“Luther” star Idris Elba says he no longer refers to himself as a “Black actor” because the label put him in a “box” and an “obsession” with race can hinder aspirations and growth.
Speaking to Esquire UK, in an interview published Wednesday, the Golden Globe winner said that while he is a prominent member of the Black community, such separatism in Hollywood can hold entertainers back.
“If we spent half the time not talking about the differences but the similarities between us, the entire planet would have a shift in the way we deal with each other,” Elba told the publication.
“As humans, we are obsessed with race. And that obsession can really hinder people’s aspirations, hinder people’s growth.”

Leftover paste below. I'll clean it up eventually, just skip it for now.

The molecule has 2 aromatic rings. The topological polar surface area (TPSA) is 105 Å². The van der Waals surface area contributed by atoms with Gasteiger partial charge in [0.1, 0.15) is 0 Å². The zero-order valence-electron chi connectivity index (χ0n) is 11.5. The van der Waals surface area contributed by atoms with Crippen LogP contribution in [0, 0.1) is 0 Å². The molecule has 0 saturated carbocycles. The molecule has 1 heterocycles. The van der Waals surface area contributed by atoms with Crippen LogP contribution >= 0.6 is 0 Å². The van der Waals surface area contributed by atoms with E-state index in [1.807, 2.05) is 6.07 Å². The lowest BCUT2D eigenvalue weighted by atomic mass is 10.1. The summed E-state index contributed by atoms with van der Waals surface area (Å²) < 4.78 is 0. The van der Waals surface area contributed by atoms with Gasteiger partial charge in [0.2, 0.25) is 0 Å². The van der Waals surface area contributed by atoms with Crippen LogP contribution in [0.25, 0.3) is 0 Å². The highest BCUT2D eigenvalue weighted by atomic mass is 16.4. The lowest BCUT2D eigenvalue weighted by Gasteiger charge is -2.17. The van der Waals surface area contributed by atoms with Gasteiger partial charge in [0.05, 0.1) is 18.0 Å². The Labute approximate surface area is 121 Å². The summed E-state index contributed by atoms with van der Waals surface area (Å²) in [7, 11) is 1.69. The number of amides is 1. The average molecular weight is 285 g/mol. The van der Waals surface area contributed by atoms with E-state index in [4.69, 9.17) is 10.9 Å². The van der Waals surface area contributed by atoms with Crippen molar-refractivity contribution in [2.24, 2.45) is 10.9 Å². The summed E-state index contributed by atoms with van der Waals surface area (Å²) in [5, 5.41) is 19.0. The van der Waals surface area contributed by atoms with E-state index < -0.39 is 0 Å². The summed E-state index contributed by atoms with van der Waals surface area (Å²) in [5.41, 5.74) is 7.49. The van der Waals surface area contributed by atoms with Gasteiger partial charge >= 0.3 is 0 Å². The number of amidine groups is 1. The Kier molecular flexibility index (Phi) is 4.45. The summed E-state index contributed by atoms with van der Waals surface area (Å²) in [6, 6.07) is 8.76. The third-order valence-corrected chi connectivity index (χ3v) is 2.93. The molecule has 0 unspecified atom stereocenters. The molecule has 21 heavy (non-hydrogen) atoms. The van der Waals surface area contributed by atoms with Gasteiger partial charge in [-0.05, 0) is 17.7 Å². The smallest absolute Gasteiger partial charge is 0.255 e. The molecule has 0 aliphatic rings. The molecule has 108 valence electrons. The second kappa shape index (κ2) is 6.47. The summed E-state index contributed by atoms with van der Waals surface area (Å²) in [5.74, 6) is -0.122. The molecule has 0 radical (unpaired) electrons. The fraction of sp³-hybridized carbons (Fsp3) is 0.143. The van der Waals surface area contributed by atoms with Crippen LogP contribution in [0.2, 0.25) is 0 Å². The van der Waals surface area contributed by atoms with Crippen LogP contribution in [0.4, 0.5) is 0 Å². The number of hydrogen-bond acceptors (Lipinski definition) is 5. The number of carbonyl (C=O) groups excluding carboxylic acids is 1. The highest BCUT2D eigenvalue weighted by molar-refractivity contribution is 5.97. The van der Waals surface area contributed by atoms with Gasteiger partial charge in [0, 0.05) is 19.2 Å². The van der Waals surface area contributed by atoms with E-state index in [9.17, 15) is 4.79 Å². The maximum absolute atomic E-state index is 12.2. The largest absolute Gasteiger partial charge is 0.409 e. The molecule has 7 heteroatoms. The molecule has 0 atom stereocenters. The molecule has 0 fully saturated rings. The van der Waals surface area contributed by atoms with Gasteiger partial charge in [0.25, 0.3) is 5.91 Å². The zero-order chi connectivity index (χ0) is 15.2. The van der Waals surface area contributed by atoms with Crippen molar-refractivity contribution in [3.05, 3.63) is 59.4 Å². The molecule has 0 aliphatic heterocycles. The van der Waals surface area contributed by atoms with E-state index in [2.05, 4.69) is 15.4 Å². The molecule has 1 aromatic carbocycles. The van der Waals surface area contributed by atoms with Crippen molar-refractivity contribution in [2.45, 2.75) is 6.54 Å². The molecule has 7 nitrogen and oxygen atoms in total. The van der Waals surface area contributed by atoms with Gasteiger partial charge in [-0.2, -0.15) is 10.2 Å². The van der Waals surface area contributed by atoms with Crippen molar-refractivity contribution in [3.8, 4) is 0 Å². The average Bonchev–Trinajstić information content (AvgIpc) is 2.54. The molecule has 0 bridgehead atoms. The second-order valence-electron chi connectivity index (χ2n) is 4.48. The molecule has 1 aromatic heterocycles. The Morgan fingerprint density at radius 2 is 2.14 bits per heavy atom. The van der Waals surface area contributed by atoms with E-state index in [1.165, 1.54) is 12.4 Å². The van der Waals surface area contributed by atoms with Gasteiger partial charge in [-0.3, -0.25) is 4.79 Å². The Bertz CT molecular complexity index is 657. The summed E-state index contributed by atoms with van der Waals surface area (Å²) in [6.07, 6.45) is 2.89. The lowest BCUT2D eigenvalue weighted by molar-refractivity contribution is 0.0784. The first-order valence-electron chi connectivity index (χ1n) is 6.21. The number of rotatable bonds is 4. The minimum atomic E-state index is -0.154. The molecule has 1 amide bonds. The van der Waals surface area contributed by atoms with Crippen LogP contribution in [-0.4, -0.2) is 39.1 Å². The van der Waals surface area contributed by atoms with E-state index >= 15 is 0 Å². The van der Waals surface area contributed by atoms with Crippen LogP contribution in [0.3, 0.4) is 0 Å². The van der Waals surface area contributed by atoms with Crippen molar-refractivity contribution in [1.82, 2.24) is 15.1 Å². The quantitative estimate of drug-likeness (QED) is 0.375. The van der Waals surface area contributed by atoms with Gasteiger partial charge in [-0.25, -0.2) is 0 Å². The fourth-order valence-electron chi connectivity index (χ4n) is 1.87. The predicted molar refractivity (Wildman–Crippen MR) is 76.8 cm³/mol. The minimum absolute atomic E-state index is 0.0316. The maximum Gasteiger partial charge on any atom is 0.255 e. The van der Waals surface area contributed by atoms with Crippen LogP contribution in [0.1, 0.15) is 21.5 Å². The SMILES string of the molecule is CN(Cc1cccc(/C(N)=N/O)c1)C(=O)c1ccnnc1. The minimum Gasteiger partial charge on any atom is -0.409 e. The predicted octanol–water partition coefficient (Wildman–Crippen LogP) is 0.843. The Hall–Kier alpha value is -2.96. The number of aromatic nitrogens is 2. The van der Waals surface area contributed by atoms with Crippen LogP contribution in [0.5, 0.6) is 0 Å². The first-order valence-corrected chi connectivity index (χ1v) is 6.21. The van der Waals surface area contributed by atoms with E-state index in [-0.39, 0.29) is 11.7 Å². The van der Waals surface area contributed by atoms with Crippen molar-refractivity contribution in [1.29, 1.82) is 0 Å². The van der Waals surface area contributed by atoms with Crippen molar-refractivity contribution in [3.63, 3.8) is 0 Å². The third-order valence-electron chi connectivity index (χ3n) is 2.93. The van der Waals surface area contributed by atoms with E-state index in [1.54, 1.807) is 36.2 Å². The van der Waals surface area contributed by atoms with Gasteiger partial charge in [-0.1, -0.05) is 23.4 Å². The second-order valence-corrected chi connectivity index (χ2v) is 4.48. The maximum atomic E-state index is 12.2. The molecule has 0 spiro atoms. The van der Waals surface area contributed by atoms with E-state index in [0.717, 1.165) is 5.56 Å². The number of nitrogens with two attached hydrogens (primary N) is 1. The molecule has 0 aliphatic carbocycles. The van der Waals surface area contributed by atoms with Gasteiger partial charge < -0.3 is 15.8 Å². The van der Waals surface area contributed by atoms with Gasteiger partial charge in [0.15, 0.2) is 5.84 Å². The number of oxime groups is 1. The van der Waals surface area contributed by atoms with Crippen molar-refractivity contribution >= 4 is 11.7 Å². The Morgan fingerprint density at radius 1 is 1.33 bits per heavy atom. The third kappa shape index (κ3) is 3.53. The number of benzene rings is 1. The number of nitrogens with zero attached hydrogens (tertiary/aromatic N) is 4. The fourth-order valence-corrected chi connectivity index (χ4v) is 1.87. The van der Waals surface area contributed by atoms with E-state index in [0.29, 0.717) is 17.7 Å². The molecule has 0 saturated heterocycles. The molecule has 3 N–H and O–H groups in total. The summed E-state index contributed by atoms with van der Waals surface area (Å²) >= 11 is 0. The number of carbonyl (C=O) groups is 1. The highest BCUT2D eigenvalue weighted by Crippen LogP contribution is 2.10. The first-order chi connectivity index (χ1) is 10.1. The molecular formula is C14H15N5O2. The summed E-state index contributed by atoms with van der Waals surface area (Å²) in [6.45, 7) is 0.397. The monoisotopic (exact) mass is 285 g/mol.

Elba is best known for his portrayals of drug lord Stringer Bell in the HBO series “The Wire,” as well as DCI John Luther in the BBC crime series “Luther.” His film credits include “Beast,” “Three Thousand Years of Longing,” “Mandela: Long Walk to Freedom,” and “The Suicide Squad.”
For Elba “racism is very real,” but he believes that “it’s only as powerful as you allow it to be.”
“I stopped describing myself as a Black actor when I realized it put me in a box. We’ve got to grow. We’ve got to. Our skin is no more than that: it’s just skin. Rant over,” he said.
Elsewhere in the interview, Elba discussed his reasons for pursuing a career in entertainment, saying it was never to break barriers as a Black man.
“I did it because I thought that’s a great profession and I could do a good job at it,” he explained. “As you get up the ladder, you get asked what it’s like to be the first Black to do this or that. Well, it’s the same as it would be if I were white. It’s the first time for me. I don’t want to be the first Black. I’m the first Idris.”
Elba can next be seen in Netflix film, “Luther: The Fallen Sun,” the big screen follow-up to his beloved crime series “Luther”, when it hits theaters on February 24.